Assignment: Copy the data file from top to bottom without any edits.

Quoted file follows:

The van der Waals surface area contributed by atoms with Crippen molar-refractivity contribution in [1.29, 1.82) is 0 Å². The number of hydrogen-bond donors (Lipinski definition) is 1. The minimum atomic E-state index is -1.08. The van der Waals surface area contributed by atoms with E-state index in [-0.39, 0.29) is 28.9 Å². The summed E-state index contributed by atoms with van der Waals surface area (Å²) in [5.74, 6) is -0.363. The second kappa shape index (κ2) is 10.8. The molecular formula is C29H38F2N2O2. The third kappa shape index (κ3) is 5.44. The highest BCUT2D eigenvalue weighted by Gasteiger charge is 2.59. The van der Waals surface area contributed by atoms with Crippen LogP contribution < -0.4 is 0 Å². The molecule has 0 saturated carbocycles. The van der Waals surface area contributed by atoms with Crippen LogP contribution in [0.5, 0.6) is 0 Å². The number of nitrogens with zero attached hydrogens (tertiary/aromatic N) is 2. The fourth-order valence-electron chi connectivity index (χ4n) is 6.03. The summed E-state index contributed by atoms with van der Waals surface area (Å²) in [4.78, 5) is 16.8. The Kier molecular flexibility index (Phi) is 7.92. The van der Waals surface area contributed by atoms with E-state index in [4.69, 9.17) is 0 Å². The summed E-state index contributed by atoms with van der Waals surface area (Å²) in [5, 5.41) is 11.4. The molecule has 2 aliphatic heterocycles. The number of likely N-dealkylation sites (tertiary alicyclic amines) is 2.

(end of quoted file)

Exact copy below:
The van der Waals surface area contributed by atoms with Crippen molar-refractivity contribution in [1.29, 1.82) is 0 Å². The number of hydrogen-bond donors (Lipinski definition) is 1. The minimum atomic E-state index is -1.08. The van der Waals surface area contributed by atoms with E-state index in [-0.39, 0.29) is 28.9 Å². The summed E-state index contributed by atoms with van der Waals surface area (Å²) in [5.74, 6) is -0.363. The second kappa shape index (κ2) is 10.8. The molecular formula is C29H38F2N2O2. The third kappa shape index (κ3) is 5.44. The highest BCUT2D eigenvalue weighted by Gasteiger charge is 2.59. The van der Waals surface area contributed by atoms with Crippen LogP contribution < -0.4 is 0 Å². The molecule has 0 saturated carbocycles. The van der Waals surface area contributed by atoms with Crippen LogP contribution in [0.5, 0.6) is 0 Å². The number of nitrogens with zero attached hydrogens (tertiary/aromatic N) is 2. The fourth-order valence-electron chi connectivity index (χ4n) is 6.03. The summed E-state index contributed by atoms with van der Waals surface area (Å²) in [4.78, 5) is 16.8. The Kier molecular flexibility index (Phi) is 7.92. The van der Waals surface area contributed by atoms with E-state index in [4.69, 9.17) is 0 Å². The summed E-state index contributed by atoms with van der Waals surface area (Å²) in [5, 5.41) is 11.4. The molecule has 2 aliphatic heterocycles. The number of likely N-dealkylation sites (tertiary alicyclic amines) is 2.